Back in JC our economics tutor drilled into us the concepts of margin vs average. Basically, margin is the rate of change. Average is the central tendency of the data in question. I bring this up because after scrolling through Mark’s coverage of KrisFlyer vRooms, the following thought dawned on me:
I’ve made a huge mistake.
In my post on KrisFlyer vRooms, I concluded that the valuation of KrisFlyer miles when applied to hotels or car rentals was a standard 0.8 cents each. But in Mark’s post, he cited the example of a room at the Pan Pacific hotel which sold for S$377 on the official site, all-in. That same room cost S$256 + 1,700 KrisFlyer miles at the lowest end of the sliding bar that vRooms lets you use to adjust the cash + miles mix. This gives you a valuation of 7 cents, way above the 0.8 cents that I cited in my analysis. What’s going on?
I quickly realised that my goof was to assume that the marginal value of a mile= the average value of a mile. When I wrote my article, I derived the value of a mile by playing with the sliding bar and seeing what the trade off was. Here’s an example:
At the Conrad Maldives Rangali Island, a King Beachfront Villa with free cancellation and full breakfast prices at S$733 a night, or S$915 when all taxes are taken into account.
The same room with the same dates and cancellation policy is offered on vRooms for 100,900 miles a night, or S$730 + 9,600 miles per night
Remember however that vRooms has a sliding bar that lets you adjust the miles and cash component. In this particular case, I have 11 potential combinations of cash and points for the Conrad Maldives.
The table below shows you how the math changes as your mix changes. You can see that I was only focusing on the last column of marginal cents per mile when I concluded that the valuation is fixed at 0.8 cents each. But that’s not correct. We should be looking at the average cents per mile. Because the marginal value is fixed at 0.8 cents, your average cents per mile value falls the more miles you use to pay!
We can see the same pattern repeating itself here, for example, at the Westin Sydney where a non-refundable King room costs S$322, all-in.
The same room costs anywhere between 34,800 miles outright or S$267 + 1,500 miles on KrisFlyer vRooms
Here’s the math again. See that in this case we get 3.7 cents per mile at the lowest end of the scale, all the way down to 0.93 cents per mile at the highest end. That marginal cents per mile value is fixed around 0.8, but our baseline valuation here is much higher at 3.7 cents (versus 1.93 cents in the Maldives). As always, the average cents per mile valuation declines the more miles you use, because your marginal value is fixed at 0.8.
The long and the short of it is that the vRooms site is actually being a bro when it prompts you that the “best deal” is to use the minimum possible number of miles. I thought they had just picked a random point in the continuum and called it “best deal”, but there’s actually method behind all this. You get the highest valuation for your KrisFlyer miles when you use the fewest possible with vRooms.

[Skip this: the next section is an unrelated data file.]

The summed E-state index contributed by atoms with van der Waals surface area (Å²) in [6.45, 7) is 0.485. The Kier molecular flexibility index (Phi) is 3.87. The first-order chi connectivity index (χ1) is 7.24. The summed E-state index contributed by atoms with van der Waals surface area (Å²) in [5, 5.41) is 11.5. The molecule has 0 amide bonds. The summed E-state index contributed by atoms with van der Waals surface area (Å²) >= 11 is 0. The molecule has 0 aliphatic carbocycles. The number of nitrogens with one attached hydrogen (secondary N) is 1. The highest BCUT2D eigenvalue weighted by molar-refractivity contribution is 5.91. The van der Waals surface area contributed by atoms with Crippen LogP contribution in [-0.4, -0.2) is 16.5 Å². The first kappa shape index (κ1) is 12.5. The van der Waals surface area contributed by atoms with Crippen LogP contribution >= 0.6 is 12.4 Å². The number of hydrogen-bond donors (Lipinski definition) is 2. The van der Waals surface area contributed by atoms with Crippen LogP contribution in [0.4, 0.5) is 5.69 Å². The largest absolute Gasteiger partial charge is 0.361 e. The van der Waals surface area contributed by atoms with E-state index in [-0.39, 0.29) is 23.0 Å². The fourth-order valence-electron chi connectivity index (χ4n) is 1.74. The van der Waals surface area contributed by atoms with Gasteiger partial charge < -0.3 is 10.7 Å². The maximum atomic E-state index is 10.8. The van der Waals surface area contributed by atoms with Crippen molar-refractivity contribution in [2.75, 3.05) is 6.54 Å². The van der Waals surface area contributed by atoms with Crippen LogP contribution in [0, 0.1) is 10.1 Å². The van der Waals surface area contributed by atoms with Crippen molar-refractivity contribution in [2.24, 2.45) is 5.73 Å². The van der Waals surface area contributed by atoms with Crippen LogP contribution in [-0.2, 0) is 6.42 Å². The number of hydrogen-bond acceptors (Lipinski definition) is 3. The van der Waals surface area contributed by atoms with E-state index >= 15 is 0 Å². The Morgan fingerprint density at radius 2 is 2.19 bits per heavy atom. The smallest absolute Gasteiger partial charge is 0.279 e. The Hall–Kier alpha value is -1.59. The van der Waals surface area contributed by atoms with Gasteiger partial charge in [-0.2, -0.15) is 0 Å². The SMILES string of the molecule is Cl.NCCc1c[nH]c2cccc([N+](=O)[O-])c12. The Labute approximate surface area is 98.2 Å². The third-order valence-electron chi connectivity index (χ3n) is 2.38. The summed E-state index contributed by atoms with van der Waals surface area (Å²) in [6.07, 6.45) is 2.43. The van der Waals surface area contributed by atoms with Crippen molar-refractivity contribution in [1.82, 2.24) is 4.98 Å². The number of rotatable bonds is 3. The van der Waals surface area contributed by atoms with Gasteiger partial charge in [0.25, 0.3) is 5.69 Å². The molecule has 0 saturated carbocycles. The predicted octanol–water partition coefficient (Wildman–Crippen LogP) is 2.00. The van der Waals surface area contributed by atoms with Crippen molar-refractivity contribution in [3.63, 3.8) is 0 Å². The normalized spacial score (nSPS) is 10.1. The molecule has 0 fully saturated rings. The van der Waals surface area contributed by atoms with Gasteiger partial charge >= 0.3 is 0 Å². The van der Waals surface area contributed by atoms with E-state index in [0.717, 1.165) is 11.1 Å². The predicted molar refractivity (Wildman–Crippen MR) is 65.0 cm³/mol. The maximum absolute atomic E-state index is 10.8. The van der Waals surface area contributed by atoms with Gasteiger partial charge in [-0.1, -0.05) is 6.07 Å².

So when would I use KrisFlyer vRooms?
The realization that you can get higher valuation for your KrisFlyer miles the fewer of them you use is actually…kind of exciting. Furthermore, the fact that the baseline valuation (i.e the valuation of miles when you use the lowest possible number) is not constant across properties also implies that there must be sweet spot hotels where the baseline value of a mile is higher. How this works exactly, I don’t know. I know that within the same city, the baseline valuation at different hotels is different, so unfortunately it wouldn’t be possible to identify sweet spot cities in general.
Let me give you one last example, from Singapore. Here’s the Scarlet Hotel, with the option to pay S$186 + 2,100 miles a night for a refundable room.
The official site has a refundable room for S$294 a night all-in, which gives us the following permutations:
5.15 cents per mile is actually really, really good. The problem is that once you go beyond Option 1, your valuation nosedives. Important caveat though- this was by far an outlier. Also, I didn’t bother to check other OTAs, which might have given me a rate lower than the official site (in which case the “real” value of a mile is <5.15 cents). The rest of the hotels I found in Singapore were hovering at the 1.5-2.5 cents per point baseline. I guess what I’m trying to say is that there’s potential value out there, but you’ll have to dig it out.
The moral of the story is- if you’re ever going to use KrisFlyer vRooms, it only makes sense to use it at the lowest end of the sliding scale. I’d certainly consider using this when (1) I’m staying at a non-chain hotel and (2) I get a valuation northwards of 2 cents a mile.